Sunday, December 14, 2014 is an unfortunate anniversary. On that date in 2012, a Friday, a mentally ill, gun-equipped young man named Adam Lanza traveled to a Connecticut elementary school and executed twenty first-graders, along with six educators and other adults. He also shot and killed his mother and after the school carnage, committed suicide. The sheer horror of this story has galvanized many Americans to fight for gun safety, gun-sense laws and school safety measures. But others have rallied against gun restrictions and even doubt the veracity of this awful story.
Sandy Hook Promise is a group that was born of that terrible event. Even with their hopeful slogan, “Protecting Children From Gun Violence With Programs that Work” and the work they have been doing, has not prevented other school shootings since that time. Schools and colleges around the United States have seen more shootings, as well as stabbings and other violence.
The Brady Campaign to Prevent Gun Violence is also outspoken on the need to stop such horrors, especially in schools and other gathering places for our youth. Other organizationss have been founded since Sandy Hook, such as Moms Demand Gun Sense in America, www.momsdemandaction.org, to bring awareness to this frightening issue.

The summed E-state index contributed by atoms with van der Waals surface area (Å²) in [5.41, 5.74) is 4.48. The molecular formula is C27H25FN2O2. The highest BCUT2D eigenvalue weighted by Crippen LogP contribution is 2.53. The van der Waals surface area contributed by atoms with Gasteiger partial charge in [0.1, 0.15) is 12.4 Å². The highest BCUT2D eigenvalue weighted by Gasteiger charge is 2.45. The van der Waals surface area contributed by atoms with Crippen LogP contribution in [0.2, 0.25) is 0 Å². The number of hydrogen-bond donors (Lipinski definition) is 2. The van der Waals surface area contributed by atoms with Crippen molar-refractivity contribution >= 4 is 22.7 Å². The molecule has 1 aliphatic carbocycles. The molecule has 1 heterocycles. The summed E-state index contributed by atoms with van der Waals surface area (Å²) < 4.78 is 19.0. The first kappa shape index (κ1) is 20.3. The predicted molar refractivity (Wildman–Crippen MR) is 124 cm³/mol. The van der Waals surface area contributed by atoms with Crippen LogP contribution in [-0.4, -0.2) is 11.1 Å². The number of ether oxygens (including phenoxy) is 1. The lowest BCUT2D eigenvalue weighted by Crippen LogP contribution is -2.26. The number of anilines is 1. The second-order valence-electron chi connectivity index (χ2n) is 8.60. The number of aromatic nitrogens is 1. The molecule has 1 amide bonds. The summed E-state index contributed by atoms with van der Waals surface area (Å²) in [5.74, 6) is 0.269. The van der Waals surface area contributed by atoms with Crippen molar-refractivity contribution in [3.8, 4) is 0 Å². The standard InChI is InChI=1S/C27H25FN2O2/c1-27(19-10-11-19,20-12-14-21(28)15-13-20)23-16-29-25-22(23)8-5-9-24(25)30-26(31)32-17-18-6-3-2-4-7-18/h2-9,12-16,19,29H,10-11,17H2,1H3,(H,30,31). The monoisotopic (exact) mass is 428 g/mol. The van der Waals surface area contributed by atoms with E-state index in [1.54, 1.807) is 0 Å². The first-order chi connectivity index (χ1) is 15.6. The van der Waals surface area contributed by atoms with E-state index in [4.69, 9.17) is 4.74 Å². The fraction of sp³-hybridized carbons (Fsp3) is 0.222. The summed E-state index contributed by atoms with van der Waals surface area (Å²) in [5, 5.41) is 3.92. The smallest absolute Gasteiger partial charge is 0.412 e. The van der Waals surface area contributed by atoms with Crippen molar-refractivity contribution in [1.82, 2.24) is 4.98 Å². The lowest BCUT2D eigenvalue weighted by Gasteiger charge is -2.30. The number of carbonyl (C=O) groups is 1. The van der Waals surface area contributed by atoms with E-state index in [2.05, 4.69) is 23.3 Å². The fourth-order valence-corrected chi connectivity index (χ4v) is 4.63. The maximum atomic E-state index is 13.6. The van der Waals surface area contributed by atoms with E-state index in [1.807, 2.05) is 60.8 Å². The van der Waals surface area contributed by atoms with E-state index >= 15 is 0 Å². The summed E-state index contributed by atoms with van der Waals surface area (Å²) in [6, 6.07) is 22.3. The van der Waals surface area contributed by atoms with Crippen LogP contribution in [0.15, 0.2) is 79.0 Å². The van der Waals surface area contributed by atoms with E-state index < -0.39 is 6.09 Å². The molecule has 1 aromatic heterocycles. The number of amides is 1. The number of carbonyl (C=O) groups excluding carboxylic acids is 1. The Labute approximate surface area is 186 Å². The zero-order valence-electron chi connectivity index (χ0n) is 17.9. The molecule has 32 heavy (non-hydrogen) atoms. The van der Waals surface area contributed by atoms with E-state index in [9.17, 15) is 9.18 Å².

But some people argue that more guns, especially in schools, could combat these kinds of massacres. “More Guns in Schools Will Stop School Shootings, NRA says at press conference,” is one example of this line of thought.
As well, there are people who believe this event was a complete fabrication, a liberal-agenda hoax.
A group of letter writers commented on this article, with curse-laden missives that attack anyone who thinks the Sandy Hook School shootings actually occurred. Although they may be a fringe group, their anger and strong beliefs constitute a slap in the face to anyone who followed the actual events, the memorials that followed, and the analysis of the situation.
The Monday after the Sandy Hook shootings, December 17, I was teaching high school seniors in my Participation in Government classes in a large public high school in Brooklyn, New York. I lead a lesson that incorporated the Sandy Hook story, and my students expressed great sorrow and fear in the wake of this event. For several days afterward they spoke to me, and amongst each other, of their sadness and anger about Sandy Hook. For the vast majority of Americans, whatever their stance on gun rights, the Sandy Hook devastation is still a very shameful incident in recent American history.
Ellen Levitt is the author of The Lost Synagogues of Brooklyn (2009), The Lost Synagogues of the Bronx and Queens (2011) and The Lost Synagogues of Manhattan (2013). (And hopefully a book about NJ one day, if her publisher gives the green light.)